Use of Chest, Abdominopelvic CT for Traumatic Injury Increased From 2011–18

Leesburg, VA, August 24, 2022According to ARRS’ American Journal of Roentgenology (AJR), from 2011 to 2018, national utilization of chest and abdominopelvic CT for trauma-related emergency department (ED) encounters increased in commercially insured patients—especially for single-encounter thoracabdominopelvic CT examinations and for minor injuries.

“Given concerns of increased cost and incidental findings detection, further investigation is warranted to explore the potential benefit of single-encounter thoracabdominopelvic CT examinations in patients with minor injuries, as well as strategies to optimize order appropriateness,” wrote first author Ninad V. Salastekar, MBBS, MPH, from the department of radiology and imaging sciences at Emory University School of Medicine.

Using national claims information extracted from the IBM MarketScan Commercial Database, Dr. Salastekar’s team identified trauma-related ED encounters via 2011–2018 MarketScan files. ED encounters were organized using the Injury Severity Score (minor, intermediate, major) via International Classification of Diseases codes, them assessed for chest CT, abdominopelvic CT, and single-encounter thoracoabdominopelvic CT examinations.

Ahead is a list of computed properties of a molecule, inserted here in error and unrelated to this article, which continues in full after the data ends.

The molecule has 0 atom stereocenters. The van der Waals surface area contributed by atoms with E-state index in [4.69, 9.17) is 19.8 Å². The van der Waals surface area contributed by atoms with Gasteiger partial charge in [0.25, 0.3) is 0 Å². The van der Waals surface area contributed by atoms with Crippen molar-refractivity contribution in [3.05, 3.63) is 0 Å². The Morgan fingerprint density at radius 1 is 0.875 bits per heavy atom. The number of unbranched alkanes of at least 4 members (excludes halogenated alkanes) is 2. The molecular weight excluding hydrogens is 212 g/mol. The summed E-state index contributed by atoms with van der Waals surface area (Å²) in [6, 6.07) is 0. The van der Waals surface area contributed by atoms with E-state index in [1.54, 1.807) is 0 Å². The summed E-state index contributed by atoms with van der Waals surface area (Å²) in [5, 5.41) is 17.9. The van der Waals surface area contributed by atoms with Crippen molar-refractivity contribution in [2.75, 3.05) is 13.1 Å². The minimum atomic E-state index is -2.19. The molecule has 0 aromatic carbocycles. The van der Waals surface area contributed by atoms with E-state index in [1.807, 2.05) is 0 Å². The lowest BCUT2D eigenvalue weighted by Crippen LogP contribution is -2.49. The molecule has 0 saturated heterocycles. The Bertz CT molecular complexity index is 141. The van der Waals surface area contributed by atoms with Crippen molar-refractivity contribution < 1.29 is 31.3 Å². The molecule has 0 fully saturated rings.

Ultimately, in commercially insured patients, national utilization of single-encounter thoracoabdominopelvic CT per 1,000 trauma-related ED encounters increased from 3.4 in 2011 to 9.8 in 2018 (adjusted incidence rate ratios, 1.16 per year). Additionally, rates rose from 1.1 to 4.6 (1.18) for minor, 6.4 to 16.4 (1.16) for intermediate, and 99.6 to 179.9 (1.08) for major injuries.

Because their retrospective study used national claims data from commercially insured patients—excluding the majority of Medicare- or Medicaid-eligible individuals, while entirely excluding the uninsured—“the findings may not generalize to such populations,” the authors of this AJR article cautioned.

North America’s first radiological society, the American Roentgen Ray Society (ARRS) remains dedicated to the advancement of medicine through the profession of medical imaging and its allied sciences. An international forum for progress in radiology since the discovery of the x-ray, ARRS maintains its mission of improving health through a community committed to advancing knowledge and skills with the world’s longest continuously published radiology journal—American Journal of Roentgenology—the ARRS Annual Meeting, InPractice magazine, topical symposia, myriad multimedia educational materials, as well as awarding scholarships via The Roentgen Fund®.



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